Georges De La Tour images
buy posters online
Buying posters via this link
helps Artchive - click here!

Mark Harden's ArtchiveEducators: please ask your finance department to support the Artchive!
Just $50 to join the ARTCHIVE PATRON PROGRAM gets your students two copies of the CD-ROM and password access to an online version of the site without ad banners! Purchase orders accepted, or receipts provided for your reimbursement. Thanks for helping to keep the Artchive as an important online resource.

Georges De La Tour
(1593-1652)

VIEW IMAGE LIST

Jan Vermeer and Georges de La Tour were born only a generation apart. Although of different nationalities, they had much in common. For several centuries both virtually disappeared as artists and existed only as names in obscure archives. Both were finally resurrected by modern art historians. Their pictures also are equally rare - we can find fewer than forty by either, a meager number by comparison with the oeuvre of other painters. But their most significant resemblance is their preoccupation with the realistic rendering of light: Vermeer with the appearance of daylight; La Tour, more and more, with the effects of chiaroscuro and the diffusion of artificial illumination.

To discover those few pictures which can be ascribed to La Tour has been relatively simple, because a number are signed and the rest stamped with a distinctive style, but to unearth biographical material has proved nearly impossible. We know he was born at Vic sur Seille, a village about twenty kilometers from Nancy, and spent most of his life in Lunéville in the Duchy of Lorraine. In 1639, when the Duchy was absorbed by France, he was named peintre du roi, a high honor. For stylistic reasons it seems likely that he went to Rome and saw the work of Caravaggio and his followers. These tenebristi, as they were called, may have turned his attention to night scenes with their strong contrasts of light and shadow. He could, however, have learned the same lesson in Holland from Caravaggio's Northern disciple, Gerard Honthorst. His travels outside France, if they exist, are purely conjectural.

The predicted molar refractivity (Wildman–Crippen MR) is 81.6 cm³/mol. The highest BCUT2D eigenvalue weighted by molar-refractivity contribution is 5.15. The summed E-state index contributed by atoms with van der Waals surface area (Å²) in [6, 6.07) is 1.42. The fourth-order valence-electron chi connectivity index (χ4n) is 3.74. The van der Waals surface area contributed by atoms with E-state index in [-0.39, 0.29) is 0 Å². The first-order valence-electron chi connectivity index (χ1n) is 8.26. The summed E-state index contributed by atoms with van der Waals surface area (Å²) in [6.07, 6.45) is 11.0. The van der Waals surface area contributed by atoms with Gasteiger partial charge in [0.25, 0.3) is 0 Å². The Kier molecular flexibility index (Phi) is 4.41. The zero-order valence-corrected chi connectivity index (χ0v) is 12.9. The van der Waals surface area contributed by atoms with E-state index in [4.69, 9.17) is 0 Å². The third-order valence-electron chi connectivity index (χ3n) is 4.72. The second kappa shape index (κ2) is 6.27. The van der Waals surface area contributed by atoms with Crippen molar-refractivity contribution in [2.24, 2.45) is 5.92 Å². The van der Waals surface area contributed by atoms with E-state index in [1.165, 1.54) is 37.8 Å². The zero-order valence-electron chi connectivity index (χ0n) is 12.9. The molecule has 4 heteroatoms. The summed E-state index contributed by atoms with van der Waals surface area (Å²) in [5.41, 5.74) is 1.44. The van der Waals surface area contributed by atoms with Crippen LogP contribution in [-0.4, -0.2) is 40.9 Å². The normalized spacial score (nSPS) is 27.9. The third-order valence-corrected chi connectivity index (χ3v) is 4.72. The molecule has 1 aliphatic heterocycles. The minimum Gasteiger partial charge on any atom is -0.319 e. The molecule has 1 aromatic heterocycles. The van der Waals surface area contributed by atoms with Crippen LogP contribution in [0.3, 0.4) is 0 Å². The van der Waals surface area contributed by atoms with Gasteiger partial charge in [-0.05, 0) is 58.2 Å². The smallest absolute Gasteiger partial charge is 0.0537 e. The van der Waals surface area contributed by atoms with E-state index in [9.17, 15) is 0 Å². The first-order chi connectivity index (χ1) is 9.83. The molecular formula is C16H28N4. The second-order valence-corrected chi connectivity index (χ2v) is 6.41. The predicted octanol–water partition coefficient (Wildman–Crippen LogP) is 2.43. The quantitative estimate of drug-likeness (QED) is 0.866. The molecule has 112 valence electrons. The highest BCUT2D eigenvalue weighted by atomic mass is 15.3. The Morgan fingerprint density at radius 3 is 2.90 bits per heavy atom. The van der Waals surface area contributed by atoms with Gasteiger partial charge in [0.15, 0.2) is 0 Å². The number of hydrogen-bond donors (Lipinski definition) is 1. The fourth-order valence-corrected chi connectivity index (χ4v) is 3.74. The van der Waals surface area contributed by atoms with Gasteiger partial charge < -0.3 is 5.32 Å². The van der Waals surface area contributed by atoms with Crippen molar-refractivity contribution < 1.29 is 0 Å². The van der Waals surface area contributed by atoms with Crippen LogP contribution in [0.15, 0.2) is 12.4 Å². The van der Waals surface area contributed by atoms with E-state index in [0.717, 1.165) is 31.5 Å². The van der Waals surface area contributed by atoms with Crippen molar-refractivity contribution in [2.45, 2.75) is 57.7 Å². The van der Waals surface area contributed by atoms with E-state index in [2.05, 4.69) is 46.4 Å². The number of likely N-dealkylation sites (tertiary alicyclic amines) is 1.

But wherever he journeyed, though he would have seen many penitent Magdalens, none would have been as beautiful as those he was to paint in Lunéville. For him this subject, which he treated at least four times, may have had some special significance. But it was in any case a popular scene, one greatly encouraged by the Church, which during the Counter Reformation emphasized penance and absolution in contrast to the Calvinistic doctrine of predestination.

Is there really forgiveness, the young girl's eyes seem to ask as they stare introspectively beyond the mirror with its reflection of the skull? Her sensitive fingers caress the brain's empty case, while the concentrated power of her thought seems a kinetic force, which, like a current of air, bends the candle flame, the only source of light. Few paintings exist of greater psychological and spiritual intensity.

- From National Gallery of Art Washington

Further reading on Georges de la Tour:

Georges de la Tour images

Buy Georges de la Tour
Oil Reproductions
online

Click here!

1638-43 The Penitent Magdalen
c. 1640 The Dream of St Joseph
c. 1640 The Dream of St Joseph: DETAIL OF angel




[Art Posters] [Home] [Juxtapositions] [Galleries] [Theory and Criticism] [Art CD-ROM Reviews] [Artchive] [Links]

Help Support this Site...